The weight of the buttresses might be contributing to its current stability because they both lean inward -- at present. With snow, the weight will still transfer to the deck, but the right side won't have half the weight of the buttress on the metal frame because it tends to bow outward and away from the frame entirely. Perhaps I should nail the pipe so it doesn't slip further down on the right, but then again, I like flexibility because you never know which side the snow will accumulate onto, or which way the wind will blow the snow off, besides needing some flexibility to allow for snow removal from below.
3. I have three 12-foot 2 by 4's to place -- one on each end of the crossbeams and one in the middle. Those would weigh less than the catwalks. The problem with the two side 12-foot boards is that I am not sure how far out I can reasonably place them and still not create tub-like effects when it rains. Tubs of water can weigh a lot. The idea is to make a non-tubbing incline away from the peak so the water never accumulates, not to mention snow accumulation with its resultant problems of removal.
4. I was planning to add four more buttress today, plus two more drainpipe peaks to the roof. How I will be able to, and how I should lean the buttresses is the next practical endeavor, besides figuring out how to manage all these additions, geometrically speaking.
5. Also, I am working on how to get the netting and plastic up over all the drainpipe peaks, as well as the tie-in to our gutter on the house end of the whole greenhouse. Planning how to prevent water from cascading down where I like to sit will affect how I plan the layout of the netting and plastic layers. I will probably lay out the whole set of pieces of netting and stitch them together with bailing twine, on the lawn, then roll it all up and quick tie it so I can thread it up top of the middle pipe and quick untie it to roll out -- like a carnival tent.

Greenhouse Update with old picture

Above is a relatively old picture of the progress on the new greenhouse reconstruction project.
I have been working to construct a pseudo-pagoda on top of my Chinese greenhouse frame because the original greenhouse was assembled on top of our wooden deck on the back of our house but it was not waterproof. The water fell onto the wood but did not evaporate, which then began to rot out the wood. I am endeavoring to make a covering that will allow precipitation to run off the porch -- a porch which is 10 by 12 feet while the original metal frame is only 6 by 8 feet.
I have added three 12 foot boards of declining widths to provide a natural incline away from the house while allowing a platform that is a foot beyond each side of the deck. This gives the structure a look of a pagoda that has only one level, except that I am currently joining two boards that lean inward and upwards -- joined by a notched drainpipe in the middle. The notches  in the relatively flexible pipe allow me to nail stops to keep it from moving once it is in place.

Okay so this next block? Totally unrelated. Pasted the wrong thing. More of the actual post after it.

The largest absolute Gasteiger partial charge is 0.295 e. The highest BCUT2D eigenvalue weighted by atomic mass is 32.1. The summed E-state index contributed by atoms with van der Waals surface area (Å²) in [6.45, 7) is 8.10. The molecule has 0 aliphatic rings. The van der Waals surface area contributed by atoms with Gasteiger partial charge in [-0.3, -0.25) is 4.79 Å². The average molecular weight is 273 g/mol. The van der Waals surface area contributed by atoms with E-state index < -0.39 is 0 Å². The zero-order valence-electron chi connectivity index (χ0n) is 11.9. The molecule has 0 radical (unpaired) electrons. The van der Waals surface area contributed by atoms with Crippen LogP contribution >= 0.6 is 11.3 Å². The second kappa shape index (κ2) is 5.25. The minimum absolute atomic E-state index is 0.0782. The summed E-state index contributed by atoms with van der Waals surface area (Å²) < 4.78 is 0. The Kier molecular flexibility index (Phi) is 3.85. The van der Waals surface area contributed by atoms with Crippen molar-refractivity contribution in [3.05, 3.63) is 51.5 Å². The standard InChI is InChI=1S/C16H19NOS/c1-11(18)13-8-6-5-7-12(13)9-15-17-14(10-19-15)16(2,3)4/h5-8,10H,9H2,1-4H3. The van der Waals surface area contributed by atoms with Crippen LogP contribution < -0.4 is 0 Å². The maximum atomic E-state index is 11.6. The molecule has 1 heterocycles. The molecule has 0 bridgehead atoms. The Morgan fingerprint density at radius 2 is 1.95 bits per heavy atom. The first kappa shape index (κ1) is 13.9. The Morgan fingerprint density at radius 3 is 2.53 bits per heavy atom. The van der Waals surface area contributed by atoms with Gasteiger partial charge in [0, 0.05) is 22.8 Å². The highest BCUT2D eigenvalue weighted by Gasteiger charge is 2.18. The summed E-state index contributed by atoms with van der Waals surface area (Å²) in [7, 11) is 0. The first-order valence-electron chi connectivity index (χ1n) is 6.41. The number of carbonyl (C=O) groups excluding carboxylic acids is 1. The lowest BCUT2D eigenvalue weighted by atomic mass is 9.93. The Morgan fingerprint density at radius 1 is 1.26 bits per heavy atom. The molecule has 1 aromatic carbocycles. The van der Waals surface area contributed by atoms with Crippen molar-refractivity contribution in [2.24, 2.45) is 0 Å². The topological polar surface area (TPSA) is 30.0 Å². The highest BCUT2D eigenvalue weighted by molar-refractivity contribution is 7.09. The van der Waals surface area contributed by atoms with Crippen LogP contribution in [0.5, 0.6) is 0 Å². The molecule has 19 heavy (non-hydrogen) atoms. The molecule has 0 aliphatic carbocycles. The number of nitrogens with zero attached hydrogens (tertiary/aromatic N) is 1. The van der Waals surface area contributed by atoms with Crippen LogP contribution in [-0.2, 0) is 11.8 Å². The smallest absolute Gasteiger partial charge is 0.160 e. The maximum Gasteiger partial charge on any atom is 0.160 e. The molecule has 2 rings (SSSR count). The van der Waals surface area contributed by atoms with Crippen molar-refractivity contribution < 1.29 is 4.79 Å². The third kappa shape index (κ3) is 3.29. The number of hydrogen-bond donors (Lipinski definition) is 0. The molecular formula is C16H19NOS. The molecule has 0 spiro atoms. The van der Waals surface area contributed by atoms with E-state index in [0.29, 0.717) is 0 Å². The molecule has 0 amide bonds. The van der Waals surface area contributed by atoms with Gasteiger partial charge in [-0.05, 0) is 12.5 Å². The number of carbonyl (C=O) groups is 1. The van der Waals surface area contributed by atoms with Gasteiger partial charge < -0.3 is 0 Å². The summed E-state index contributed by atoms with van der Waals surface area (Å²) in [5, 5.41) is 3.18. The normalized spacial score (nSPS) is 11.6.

The board and locust post side boards give the possibility of a heightened roof at the center so that water will run off rather than pooling on the roof. The roof will be made of deer fencing covered by plastic, then encapsulated by another layer of deer netting -- at least around the sides to keep the plastic in place during windstorms.
Six pseudo flying buttresses in all, these will take the pressure from snowfalls off the relatively flimsy metal framework. The five boards (added to the locust post) will be 2 by 4's of 10-foot, treated lumber. If I attach the netting to crossbeams at the ends of the 12-foot, gradated crossbeams, the weight of the snow would actually pull upwards on the side crossbeams (not pictured here).
Needless to say, I spend time working out structural, load-bearing issues, in between trying out ideas, because a collapse could be bad. It is not very difficult to deflect runoff away from the porch, but snow accumulation is another, more complicated problem to make structural provisions for.
More pix tomorrow, weather permitting.

Fall Projects

Presently I am designing and building add-ons to the Chinese greenhouse frame that will hopefully give us a more waterproof greenhouse that will also house cats in its belfre at night in a secure manner.
The structure will be a bit like a pagoda, but much less weighty, having one or two tree-trunk access poles for the cat or cats to get from floor to loft quickly.
The second design is protection over top of our septic system. I have decided to design into the levy extension some poles onto which I can place materials that will let rainwater run off to its sides.
The third project is a shower rebuild. I am waiting to find out if the MAPS plastic sheeting company can put bullnose on the top edge of panels so that I do not have to have a third shade of wall covering in the form of narrow bullnose tile between the tile and the plastic sheets. The guy from Lowe's was supposed to get back to me yesterday but did not.
Meanwhile, I am off to Carter Lumber (which is closer to our residence) to get three planks for our back porch pagoda.